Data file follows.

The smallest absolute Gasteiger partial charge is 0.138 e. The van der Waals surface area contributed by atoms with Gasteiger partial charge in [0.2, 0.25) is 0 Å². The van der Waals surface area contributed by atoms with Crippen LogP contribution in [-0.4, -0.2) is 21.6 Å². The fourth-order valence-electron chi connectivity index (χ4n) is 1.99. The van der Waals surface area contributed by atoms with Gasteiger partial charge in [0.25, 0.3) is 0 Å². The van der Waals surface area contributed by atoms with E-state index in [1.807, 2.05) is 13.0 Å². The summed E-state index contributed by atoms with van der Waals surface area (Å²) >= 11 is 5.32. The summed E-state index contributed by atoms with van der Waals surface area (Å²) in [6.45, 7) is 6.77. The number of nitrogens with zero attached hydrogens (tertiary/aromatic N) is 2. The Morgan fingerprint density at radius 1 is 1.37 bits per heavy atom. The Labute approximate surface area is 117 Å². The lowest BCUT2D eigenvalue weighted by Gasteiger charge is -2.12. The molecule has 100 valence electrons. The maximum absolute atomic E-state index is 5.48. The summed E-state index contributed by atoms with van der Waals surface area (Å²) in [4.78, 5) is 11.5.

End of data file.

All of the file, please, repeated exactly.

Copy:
The smallest absolute Gasteiger partial charge is 0.138 e. The van der Waals surface area contributed by atoms with Gasteiger partial charge in [0.2, 0.25) is 0 Å². The van der Waals surface area contributed by atoms with Crippen LogP contribution in [-0.4, -0.2) is 21.6 Å². The fourth-order valence-electron chi connectivity index (χ4n) is 1.99. The van der Waals surface area contributed by atoms with Gasteiger partial charge in [0.25, 0.3) is 0 Å². The van der Waals surface area contributed by atoms with E-state index in [1.807, 2.05) is 13.0 Å². The summed E-state index contributed by atoms with van der Waals surface area (Å²) >= 11 is 5.32. The summed E-state index contributed by atoms with van der Waals surface area (Å²) in [6.45, 7) is 6.77. The number of nitrogens with zero attached hydrogens (tertiary/aromatic N) is 2. The Morgan fingerprint density at radius 1 is 1.37 bits per heavy atom. The Labute approximate surface area is 117 Å². The lowest BCUT2D eigenvalue weighted by Gasteiger charge is -2.12. The molecule has 100 valence electrons. The maximum absolute atomic E-state index is 5.48. The summed E-state index contributed by atoms with van der Waals surface area (Å²) in [4.78, 5) is 11.5.